Michael Lee Sauvage, who runs the more than decade-old technology blog for parents, GeekDad, had the opportunity of visiting VREAL’s offices to try out their new tech. “The team at VREAL is on track to create the future of how we watch games in virtual reality,” Sauvage says on his blog. “I’m looking forward to seeing what game developers will do with this SDK, and the creativity that streamers will bring to the medium. Who knows, maybe a year from now I’ll be reporting live on the status of streaming from inside the VREAL lobby. It’s an exciting time in VR.”



Sliver.tv has also created virtual reality streaming technology that is primarily used for esports.

Sliver.tv uses a series of virtual cameras to allow viewers to explore the virtual space. A central camera shows the main action. Is this the future of virtual reality streaming?


Sliver.tv‘s team of Mitch Liu, Jieyl Long, and Ryan Nichols Sliver come from a background in esports, with Mitch Liu being a Counter Strike: Global Offensive aficionado. No wonder, then, that their technology is primarily aimed at the esports space.

Writing for VRWorld.com, Jaksa Kren (who has possibly the coolest name of any journalist ever), says, “SLIVER.tv enables you to go from viewing only previously recorded content to stream live from the big eSports tournaments. It’s a platform to record, view, and stream top eSports games in fully immersive, 360° cinematic VR video.”

Sliver already has contacts and relationships with many of the biggest esports franchises, and is therefore expected to become a lead in the VR streaming esports space.

Sliver.tv uses multiple virtual cameras to record esports matches from many angles, allowing for a complete virtual reality experience. Viewers can then jump right into the VR world and watch the esport as it takes place in real time.

While being able to fully explore the virtual space, Sliver.tv also has technology to detect where heated action is taking place, meaning players can immediately jump to that location and see the action as it happens, from the best possible viewing angle. Imagine exploring a stage in CS:GO and being notified when two opposing players are getting close to one another. You can then jump to that spot to see the action so you never miss that all important frag.

“Virtual reality has the power to create an immersive experience and bring a new dimension to spectating existing 3D games,” says Sliver.tv partner David Chao. “Sliver.tv’s platform will bridge VR and eSports in a truly unique and innovative way, and we’re excited about what the technology will bring to viewers globally.”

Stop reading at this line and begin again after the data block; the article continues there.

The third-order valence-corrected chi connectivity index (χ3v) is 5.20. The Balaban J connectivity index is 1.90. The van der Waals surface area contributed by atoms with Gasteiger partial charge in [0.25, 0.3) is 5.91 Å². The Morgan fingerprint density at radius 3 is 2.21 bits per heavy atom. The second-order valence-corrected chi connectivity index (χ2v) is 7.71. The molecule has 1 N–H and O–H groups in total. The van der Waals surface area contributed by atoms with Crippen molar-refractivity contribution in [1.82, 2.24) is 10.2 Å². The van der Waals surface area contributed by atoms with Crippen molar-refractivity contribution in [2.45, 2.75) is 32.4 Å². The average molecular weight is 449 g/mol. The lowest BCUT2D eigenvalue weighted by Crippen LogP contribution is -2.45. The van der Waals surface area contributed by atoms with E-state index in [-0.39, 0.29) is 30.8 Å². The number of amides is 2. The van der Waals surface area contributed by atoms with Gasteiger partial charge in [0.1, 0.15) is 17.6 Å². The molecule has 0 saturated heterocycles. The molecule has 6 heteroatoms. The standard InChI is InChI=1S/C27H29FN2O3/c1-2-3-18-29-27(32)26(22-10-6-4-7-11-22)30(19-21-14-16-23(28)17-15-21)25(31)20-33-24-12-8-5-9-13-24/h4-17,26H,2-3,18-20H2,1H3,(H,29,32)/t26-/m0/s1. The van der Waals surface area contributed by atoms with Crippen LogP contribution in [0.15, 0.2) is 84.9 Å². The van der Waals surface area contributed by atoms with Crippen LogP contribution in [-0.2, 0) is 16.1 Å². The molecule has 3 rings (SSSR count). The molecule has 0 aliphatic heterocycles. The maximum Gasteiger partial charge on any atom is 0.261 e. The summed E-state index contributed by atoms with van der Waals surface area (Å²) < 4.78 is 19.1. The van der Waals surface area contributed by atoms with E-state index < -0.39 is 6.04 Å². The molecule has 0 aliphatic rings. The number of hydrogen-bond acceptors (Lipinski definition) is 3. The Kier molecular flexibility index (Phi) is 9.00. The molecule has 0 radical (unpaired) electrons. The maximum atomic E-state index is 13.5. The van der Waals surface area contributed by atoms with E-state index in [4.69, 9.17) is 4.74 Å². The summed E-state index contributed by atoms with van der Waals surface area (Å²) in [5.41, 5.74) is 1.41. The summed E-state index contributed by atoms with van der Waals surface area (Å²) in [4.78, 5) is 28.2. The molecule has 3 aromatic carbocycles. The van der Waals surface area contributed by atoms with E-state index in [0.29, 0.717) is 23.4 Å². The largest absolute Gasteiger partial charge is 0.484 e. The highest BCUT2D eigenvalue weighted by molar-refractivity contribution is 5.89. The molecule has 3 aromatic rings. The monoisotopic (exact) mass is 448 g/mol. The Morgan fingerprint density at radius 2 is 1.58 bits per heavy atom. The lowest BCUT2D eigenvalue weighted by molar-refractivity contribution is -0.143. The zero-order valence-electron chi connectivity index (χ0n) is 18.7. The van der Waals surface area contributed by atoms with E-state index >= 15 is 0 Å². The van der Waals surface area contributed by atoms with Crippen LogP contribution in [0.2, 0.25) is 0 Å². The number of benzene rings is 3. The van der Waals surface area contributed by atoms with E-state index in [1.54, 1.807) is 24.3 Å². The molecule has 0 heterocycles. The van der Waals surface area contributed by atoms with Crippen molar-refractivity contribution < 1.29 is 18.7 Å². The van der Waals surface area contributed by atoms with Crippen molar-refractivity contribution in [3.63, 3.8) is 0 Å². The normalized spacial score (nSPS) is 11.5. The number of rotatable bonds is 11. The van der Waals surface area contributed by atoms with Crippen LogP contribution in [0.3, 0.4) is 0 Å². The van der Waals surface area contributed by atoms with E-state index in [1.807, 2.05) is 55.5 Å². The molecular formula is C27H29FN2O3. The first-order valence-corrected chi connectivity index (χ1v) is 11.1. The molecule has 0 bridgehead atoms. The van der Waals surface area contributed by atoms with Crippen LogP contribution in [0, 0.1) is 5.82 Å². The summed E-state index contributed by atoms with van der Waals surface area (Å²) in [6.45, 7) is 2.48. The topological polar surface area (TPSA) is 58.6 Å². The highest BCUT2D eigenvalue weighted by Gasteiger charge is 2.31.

What VREAL and Sliver.tv are doing with gaming, the BBC is doing with TV. Their research and development department has been investigating ways to create shared live audience experiences for viewers at home.  They’re calling it Multiplayer Broadcasting.


The BBC’s Multiplayer Broadcasting technology is VR streaming for TV. 

TV is moving in-line with VR streaming. And the BBC wants to lead the way. They’re creating a new TV streaming system, Multiplayer Broadcasting.

Multiplayer Broadcasting merges television and gaming, two fields that have been moving closer together in recent years. “Advances in real-time rendering mean that video games are becoming ever more cinematic,” a BBC spokesperson told us. “Simultaneously, broadcasting is moving towards object-based, IP distribution, enabling novel interactive experiences. We are investigating the convergence of these technologies through a project called ‘Multiplayer Broadcasting.”

Multiplayer Broadcasting places audience avatars into a shared virtual world in a way similar to VREAL. This allows audience members to explore the virtually simulated world while also communicating with other audience members. The BBC is calling this the “next iteration of audience participation shows in a broadcast-VR enabled future”.

The BBC is stressing that Multiplayer Broadcasting is not just for gaming-related experiences. Potentially, any kind of TV show could use Multiplayer Broadcasting to take the 2D show into a virtual space and to allow audience members to interact. Imagine watching the news and being able to see how friends and family are responding to the stores. Imagine watching Game Of Thrones in VR while also being able to explore its scenes. This is the future the BBC is working towards.



Paul Harrison

Paul M Harrison is an entertainment journalist, novelist, and blogger, and a specialist in the theory of storytelling. Paul Harrison can be contacted via his personal website or on Twitter or Facebook.